Additionally, if old social movements namely the worker's movement presupposed a working–class base and ideology, the new social movements are presumed to draw from a different social class base, that is, ‘the new class’, as a complex contemporary class structure that Claus Offe identifies as ‘threefold’: the new middle class, elements of the old middle class and peripheral groups outside the labour market.[10] As stated by Offe,[8] the new middle class in association with the old one is evolved in the new social movements because of their high levels of education and their access to information and resources that lead to the questions of the way society is valued; the group of people that are marginal in terms of labour market such as students, housewives and the unemployed participate in the collective actions as a consequence of their disposable resource of time, their position in the receiving end of bureaucratic control and disability to be fully engaged in the society based on employment and consumption. The main character in old social movements, the industrial working class, nonetheless, is absent here in the class base of new social mobilizations.


Some sociologists, like Paul Bagguley[citation needed] and Nelson Pichardo,[1] criticize NSM theory for a number of reasons, including:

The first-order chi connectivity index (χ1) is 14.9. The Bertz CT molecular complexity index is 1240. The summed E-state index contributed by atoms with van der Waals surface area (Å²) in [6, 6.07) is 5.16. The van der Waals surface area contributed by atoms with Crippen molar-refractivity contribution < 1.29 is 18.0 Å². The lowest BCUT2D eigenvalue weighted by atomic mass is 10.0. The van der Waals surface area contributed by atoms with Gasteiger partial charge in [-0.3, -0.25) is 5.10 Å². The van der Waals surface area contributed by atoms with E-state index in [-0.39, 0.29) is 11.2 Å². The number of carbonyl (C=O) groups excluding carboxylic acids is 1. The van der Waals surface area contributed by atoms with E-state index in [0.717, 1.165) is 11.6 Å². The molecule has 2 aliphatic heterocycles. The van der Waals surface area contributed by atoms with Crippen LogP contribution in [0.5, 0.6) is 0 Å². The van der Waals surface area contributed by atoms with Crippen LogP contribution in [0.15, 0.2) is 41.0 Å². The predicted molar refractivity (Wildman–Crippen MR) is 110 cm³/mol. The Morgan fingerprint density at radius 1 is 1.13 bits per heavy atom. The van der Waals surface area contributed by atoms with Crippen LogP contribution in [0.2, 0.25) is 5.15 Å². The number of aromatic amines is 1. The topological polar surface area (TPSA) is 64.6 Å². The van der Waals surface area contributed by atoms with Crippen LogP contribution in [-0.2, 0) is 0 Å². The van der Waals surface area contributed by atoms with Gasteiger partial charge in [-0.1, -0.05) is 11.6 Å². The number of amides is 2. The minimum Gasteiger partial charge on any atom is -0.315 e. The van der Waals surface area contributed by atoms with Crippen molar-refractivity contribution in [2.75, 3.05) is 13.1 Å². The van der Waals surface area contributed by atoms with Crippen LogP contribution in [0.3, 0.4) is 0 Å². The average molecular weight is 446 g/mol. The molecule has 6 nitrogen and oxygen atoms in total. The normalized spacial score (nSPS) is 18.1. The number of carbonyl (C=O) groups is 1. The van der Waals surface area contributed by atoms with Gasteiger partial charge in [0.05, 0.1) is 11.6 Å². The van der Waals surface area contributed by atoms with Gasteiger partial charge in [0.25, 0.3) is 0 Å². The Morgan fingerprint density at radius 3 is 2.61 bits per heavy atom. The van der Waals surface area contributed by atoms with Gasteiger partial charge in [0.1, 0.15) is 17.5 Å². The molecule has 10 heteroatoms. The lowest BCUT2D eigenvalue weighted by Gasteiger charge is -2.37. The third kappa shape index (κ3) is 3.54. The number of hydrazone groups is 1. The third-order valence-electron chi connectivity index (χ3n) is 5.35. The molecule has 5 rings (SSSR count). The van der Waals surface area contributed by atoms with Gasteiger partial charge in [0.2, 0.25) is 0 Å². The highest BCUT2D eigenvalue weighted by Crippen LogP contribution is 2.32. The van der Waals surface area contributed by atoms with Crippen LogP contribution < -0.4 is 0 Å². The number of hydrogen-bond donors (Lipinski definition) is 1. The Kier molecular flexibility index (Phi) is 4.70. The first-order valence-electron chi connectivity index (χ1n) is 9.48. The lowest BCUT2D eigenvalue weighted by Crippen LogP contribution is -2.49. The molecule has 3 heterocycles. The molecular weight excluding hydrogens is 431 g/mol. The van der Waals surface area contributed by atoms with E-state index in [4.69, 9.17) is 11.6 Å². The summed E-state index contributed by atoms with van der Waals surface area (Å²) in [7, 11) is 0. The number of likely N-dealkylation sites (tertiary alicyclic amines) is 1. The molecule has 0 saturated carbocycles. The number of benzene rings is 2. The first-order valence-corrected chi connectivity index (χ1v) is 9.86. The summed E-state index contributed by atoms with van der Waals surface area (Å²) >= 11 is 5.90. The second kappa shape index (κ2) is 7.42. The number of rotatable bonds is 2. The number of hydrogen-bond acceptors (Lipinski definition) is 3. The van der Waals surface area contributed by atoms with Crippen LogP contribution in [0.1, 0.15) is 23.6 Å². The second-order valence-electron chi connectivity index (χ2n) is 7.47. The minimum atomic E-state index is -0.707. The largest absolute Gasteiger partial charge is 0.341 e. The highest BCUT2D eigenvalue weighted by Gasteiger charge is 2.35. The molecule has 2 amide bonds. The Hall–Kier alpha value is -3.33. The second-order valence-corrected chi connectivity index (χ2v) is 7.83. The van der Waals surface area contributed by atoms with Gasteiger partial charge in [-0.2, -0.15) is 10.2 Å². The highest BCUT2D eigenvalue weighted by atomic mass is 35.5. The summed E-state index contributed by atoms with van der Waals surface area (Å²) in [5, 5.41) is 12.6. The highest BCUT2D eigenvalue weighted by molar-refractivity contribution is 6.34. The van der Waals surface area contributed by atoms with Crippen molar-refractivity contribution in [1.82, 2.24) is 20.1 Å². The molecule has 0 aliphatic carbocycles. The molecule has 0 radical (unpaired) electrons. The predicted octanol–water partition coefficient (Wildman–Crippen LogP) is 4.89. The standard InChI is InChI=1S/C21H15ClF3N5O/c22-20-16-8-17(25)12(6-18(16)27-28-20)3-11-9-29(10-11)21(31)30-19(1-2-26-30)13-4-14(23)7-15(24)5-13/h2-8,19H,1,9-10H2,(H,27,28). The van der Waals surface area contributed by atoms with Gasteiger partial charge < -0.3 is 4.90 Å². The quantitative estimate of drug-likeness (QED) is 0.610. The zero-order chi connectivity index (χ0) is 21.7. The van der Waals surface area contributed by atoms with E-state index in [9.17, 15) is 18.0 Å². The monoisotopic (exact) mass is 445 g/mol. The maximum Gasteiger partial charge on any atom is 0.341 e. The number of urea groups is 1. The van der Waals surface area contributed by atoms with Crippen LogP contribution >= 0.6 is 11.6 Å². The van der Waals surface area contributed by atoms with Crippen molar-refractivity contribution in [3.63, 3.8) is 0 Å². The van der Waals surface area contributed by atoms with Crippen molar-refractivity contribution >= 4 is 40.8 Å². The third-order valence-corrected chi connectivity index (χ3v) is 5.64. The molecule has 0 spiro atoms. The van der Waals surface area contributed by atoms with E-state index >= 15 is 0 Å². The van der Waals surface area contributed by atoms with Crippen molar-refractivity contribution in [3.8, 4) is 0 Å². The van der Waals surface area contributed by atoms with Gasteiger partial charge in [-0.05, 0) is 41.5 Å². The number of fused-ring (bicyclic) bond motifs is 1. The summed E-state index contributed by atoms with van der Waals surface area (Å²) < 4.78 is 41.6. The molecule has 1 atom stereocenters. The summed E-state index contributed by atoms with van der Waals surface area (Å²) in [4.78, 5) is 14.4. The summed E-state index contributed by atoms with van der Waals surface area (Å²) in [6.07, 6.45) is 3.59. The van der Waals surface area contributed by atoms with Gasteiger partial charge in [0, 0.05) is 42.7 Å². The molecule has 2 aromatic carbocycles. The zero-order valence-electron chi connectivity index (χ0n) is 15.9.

1. the movements concerned with non-materialistic issues existed (in one extent or another) during the industrial period and traditional movements, concerned with economic well-being, still exist today,[1]
  2. there are few unique characteristics of the new social movements, when compared to the traditional movements,[1]
  3. differences between older and newer movements have been explained by older theories,[1]
  4. there is doubt in terms of whether contemporary movements are specifically a product of postindustrial society,[1]
  5. NSM focuses almost exclusively on left-wing movements and does not consider right-wing,[1]
  6. the term "new middle class" is amorphous and not consistently defined,[citation needed] and
  7. might be better viewed as a certain instance of social movement theory rather than a brand new one.[citation needed].
  8. NSM is largely an extension of 1960s counterculture and built more around protest than any common (internal) unity,
  9. newer movements are exceptionalist, where members or proponents see older movements as ineffective or insignificant
  10. recent NSMs are fueled by social media and meme culture, often diminishing their seriousness and meaning

List of new social movements[edit]

See also[edit]


  1. ^ For his characterization as a British sociologist of social movements, see Rootes (1989).
    Prior works
    • Byrne, P. (1998). Nuclear weapon and CND. Parliamentary Affairs, 51(3), 424ff. ISSN 0031-2290
    • Byrne, P. (1996). The politics of the women's movement. Parliamentary Affairs, 49(1), 55ff. ISSN 0031-2290
    • Byrne, Paul (1988). The campaign for nuclear disarmament. London New York: Croom Helm. ISBN 978-0-7099-3260-4.


  1. ^ a b c d e f g h i j k l m Pichardo 1997
  2. ^ a b Buechler 1999
  3. ^ Staricco 2012.
  4. ^ Arora 2010, p. 31.30.
  5. ^ Laclau & Mouffe 2001, p. 159.
  6. ^ Kendall 2005
  7. ^ a b Scott 1990
  8. ^ a b Charles 2002
  9. ^ Castells 2004
  10. ^ Buechler 1995


Further reading[edit]